Fred Phelps - a miserable human being who has inhumanely inserted himself again and again into the lives of hurting people at the time of their greatest need for comfort and support - is dying. So writes his son.
I don't know Fred Phelps, of course. I think it's supremely sad that he labels himself a Christian, and I get irritated every time the media decide to give him even an iota of attention, because in doing so they perpetuate a particular narrative that is blatantly at odds with my own personal experience, and the experience of almost everyone I know. If that's Christianity, people think, then I want nothing to do with it. And they are right to reject it. But it's not Christianity. It's not even close.
What IS Christianity - at least my take on the real deal - demands that I forgive this man. But Fred Phelps is just a particular manifestation of a specific ideology. I don't like it - I strongly disagree with it, in fact - but it's no skin off my back. Fred Phelps hasn't personally injured me. He's somebody else's boil on the butt. I have nothing but sympathy for anyone who's had to personally deal with his hatred and insensitivity. But he's just a guy on the news to me. He'll soon be gone. May God have mercy on him even though he had no mercy on or for anyone else.
Here's what's much harder: my guess is that most people have an all-too-real Fred Phelps or two in their lives. They can't conveniently dismiss them or ignore them. Maybe they're ex-spouses or ex-bosses or jerky neighbors. Who knows? The point is that they have deeply, irrevocably wronged you. They are, in fact, your enemy.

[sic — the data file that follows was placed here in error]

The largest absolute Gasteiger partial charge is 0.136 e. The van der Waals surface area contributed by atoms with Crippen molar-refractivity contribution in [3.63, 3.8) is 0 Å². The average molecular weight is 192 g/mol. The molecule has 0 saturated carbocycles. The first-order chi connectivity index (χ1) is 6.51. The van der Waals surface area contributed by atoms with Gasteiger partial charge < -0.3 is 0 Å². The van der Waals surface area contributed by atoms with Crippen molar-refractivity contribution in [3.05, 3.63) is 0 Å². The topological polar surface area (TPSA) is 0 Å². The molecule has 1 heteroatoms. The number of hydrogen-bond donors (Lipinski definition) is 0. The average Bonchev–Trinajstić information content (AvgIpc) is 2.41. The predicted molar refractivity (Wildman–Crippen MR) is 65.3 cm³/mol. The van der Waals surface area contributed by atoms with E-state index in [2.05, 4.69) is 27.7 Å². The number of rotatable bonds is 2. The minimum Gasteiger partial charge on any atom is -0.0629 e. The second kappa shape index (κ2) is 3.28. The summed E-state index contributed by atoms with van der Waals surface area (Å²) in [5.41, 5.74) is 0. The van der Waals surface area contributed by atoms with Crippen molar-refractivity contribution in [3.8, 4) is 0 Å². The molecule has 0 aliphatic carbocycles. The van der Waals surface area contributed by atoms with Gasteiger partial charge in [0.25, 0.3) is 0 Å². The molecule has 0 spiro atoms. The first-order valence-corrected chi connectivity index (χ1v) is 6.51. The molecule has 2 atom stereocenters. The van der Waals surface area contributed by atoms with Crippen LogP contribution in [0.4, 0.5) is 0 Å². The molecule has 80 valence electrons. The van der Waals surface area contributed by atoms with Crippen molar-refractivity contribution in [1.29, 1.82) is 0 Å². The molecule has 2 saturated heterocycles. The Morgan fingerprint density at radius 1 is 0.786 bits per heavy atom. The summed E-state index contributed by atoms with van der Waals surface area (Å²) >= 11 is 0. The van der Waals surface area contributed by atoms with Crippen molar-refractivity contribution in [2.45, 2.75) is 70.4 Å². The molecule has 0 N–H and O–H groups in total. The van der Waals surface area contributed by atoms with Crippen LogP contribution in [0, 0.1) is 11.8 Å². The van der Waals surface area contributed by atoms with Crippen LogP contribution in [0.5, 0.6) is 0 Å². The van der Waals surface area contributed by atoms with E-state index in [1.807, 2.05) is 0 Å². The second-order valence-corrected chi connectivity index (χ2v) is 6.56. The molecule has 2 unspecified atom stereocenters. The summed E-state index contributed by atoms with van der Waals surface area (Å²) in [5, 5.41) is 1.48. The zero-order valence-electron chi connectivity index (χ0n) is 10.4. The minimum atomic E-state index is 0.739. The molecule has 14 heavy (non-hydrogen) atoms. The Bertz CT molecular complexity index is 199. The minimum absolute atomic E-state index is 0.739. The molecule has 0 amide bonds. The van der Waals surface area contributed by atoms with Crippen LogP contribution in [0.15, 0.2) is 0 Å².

My take on the real deal also demands that I forgive those people too. Which seems absurd and impossible. Oscar Wilde makes a game of it of sorts. Forgiving your enemies is just another way of getting back at them. But I don't think that's quite what Jesus had in mind, either. This is the hardest thing to do, of course. I fail at it miserably, all the time. I'm trying, when I fail at this, which I do routinely, to ask for the grace to do what I can't do in my own strength. And sometimes - for fleeting moments, hours, perhaps even days - I can do it. That gives me hope. And when I fail to do it, I ask for more grace and start the process all over again. I don't think this will affect my enemies at all. But I think it will make me more human and more alive. I think it will make me a better human being. So I seek to do it. I've watched plenty of people destroyed by their enemies. They end up as bitter, resentful people no one wants to be around. They end up swallowed by the black hole. This is not who I desire to be. With God's help, this is not who I will be.
All of that's a longwinded way of saying that although I am tempted to hate Fred Phelps, and to exult in his passing, I will strive not to do so.